Sunday, 18 July 2010

Leaving for home

My father’s spirit passed into the presence of God last week. He had battled cancer for over seven years, but succumbed at 77. The calm, serene man whom I re-discovered after 18 years of estrangement was a far cry from the stern, forbidding disciplinarian that I grew up with.

A harsh approach typified my early interaction with my Dad. Perhaps, he was simply mirroring his own father’s behaviour. Whatever the reason, his parental skills were characterised by the adage, ‘spare the rod and spoil the child’. There were countless instances of ‘applying the rod of correction to the seat of understanding’.

I am sure that there were many times when I deserved chastisement, so let me be clear: I’m not advocating a wholesale rejection of parental discipline.

My father re-married and although I tried to maintain contact, it became increasingly obvious that I was the outsider.

I got on with my life and converted from an aimless life to Christ at 20. I got married and took comfort in the knowledge that, by God’s grace, my daughters would enjoy a loving father.

In my conversion experience, I felt immersed in a deep reassurance of God’s fatherly love: a Father who relinquished His most cherished possession, His Son, to become the object of His wrath against our sins on our behalf. I still tried to ignore the nagging fears of abandonment. Although God had done His part in bestowing amnesty, the show of gratitude seemed to be up to me. I struggled to believe that dedication to God was as much of a gift as my conversion. Yet Paul stresses the contrary, ‘He who did not spare his own Son, but gave him up for us all - how will he not also, along with him, graciously give us all things?’ (Romans 8:32). Again, challenging a return to ritual and self-discipline in order to advance their spirituality, he asks the Galatians, ‘Are you so foolish? After beginning with the Spirit, are you now trying to attain your goal by human effort?’ (Gal. 3:3)

Over many years, I began to think that some relationships could never be healed. So I thankfully acknowledge the efforts of my Mum, who called my half-brother and passed on my Dad’s London phone number. She had heard that he had returned to the UK for cancer treatment.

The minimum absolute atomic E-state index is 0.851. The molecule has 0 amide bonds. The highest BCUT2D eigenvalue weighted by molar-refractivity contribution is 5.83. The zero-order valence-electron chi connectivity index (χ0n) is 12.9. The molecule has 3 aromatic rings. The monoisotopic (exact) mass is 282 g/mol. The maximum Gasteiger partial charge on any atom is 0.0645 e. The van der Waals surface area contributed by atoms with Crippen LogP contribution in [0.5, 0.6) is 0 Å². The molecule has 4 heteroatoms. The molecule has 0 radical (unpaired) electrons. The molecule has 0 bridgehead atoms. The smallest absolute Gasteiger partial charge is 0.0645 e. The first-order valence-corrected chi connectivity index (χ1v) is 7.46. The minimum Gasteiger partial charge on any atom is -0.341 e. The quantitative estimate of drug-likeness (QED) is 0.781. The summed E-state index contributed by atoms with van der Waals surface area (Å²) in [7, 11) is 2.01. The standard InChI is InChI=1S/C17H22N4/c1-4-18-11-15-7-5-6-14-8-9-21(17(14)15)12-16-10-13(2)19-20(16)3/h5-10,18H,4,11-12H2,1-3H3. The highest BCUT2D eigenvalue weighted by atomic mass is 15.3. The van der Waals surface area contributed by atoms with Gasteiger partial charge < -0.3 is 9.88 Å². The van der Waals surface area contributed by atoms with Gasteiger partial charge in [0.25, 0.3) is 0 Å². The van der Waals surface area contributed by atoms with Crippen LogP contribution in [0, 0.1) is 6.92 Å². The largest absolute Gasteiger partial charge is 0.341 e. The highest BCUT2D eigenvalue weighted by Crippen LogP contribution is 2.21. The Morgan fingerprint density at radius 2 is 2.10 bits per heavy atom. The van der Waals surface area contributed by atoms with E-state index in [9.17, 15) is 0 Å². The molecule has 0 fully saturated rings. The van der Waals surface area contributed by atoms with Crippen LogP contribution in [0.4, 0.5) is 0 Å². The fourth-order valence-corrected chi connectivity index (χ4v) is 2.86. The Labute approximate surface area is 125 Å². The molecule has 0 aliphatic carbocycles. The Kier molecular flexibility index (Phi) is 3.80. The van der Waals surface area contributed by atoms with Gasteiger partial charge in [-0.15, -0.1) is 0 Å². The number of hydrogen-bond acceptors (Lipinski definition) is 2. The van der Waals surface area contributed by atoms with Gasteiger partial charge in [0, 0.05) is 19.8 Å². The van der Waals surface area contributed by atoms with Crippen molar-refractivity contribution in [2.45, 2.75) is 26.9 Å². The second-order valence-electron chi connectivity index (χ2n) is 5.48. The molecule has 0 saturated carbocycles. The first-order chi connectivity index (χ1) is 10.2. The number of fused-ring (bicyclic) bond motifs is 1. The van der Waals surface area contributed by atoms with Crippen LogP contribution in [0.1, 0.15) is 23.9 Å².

Although it wasn't easy at first, we began to build up a bank of new memories. In bereavement, I hold them all up as precious jewels of experience.

For instance, I remember taking my Dad to Brighton earlier this year with my brothers. We had a wonderful time, although we cut the visit short because of Dad’s discomfort in the hot weather. He was trying to sit up on the seafront bench and the planks began to dig into his frail ribcage. I ran over to the Cargo Store and bought him a cushion to sit on: I relished another chance to love my Dad. He made a point of thanking me in a way that melted past pain and fears. We were and still are reconciled. And God has persuaded me to yield to the in-working of His Spirit, rather than trying to prove my worth to Him.

So, a few hours before my Dad died last week, I held his hand. He was beyond speech, but the nurse reassured me that hearing would be the last of his senses to go. I reminded him of how precious he was, that I wouldn’t forsake our pact to believe God for a miracle unless he chose to be with the Lord. I told him that I loved him so much and that I would take care of my brothers. A few hours later, Erskine Earl Shepherd, a man of God and my father passed, not away, but above.

I hope you can understand what Christ meant when he declared, ‘Blessed are the peace-makers, for they shall be called sons of God’ (Matt. 5:9)

Far more can be gained from reconciliation, than maintaining estrangement. So if your life is characterised by reconciliation overcoming lasting resentment, you have reason to rejoice. In the family of God, it’s the defining trait.

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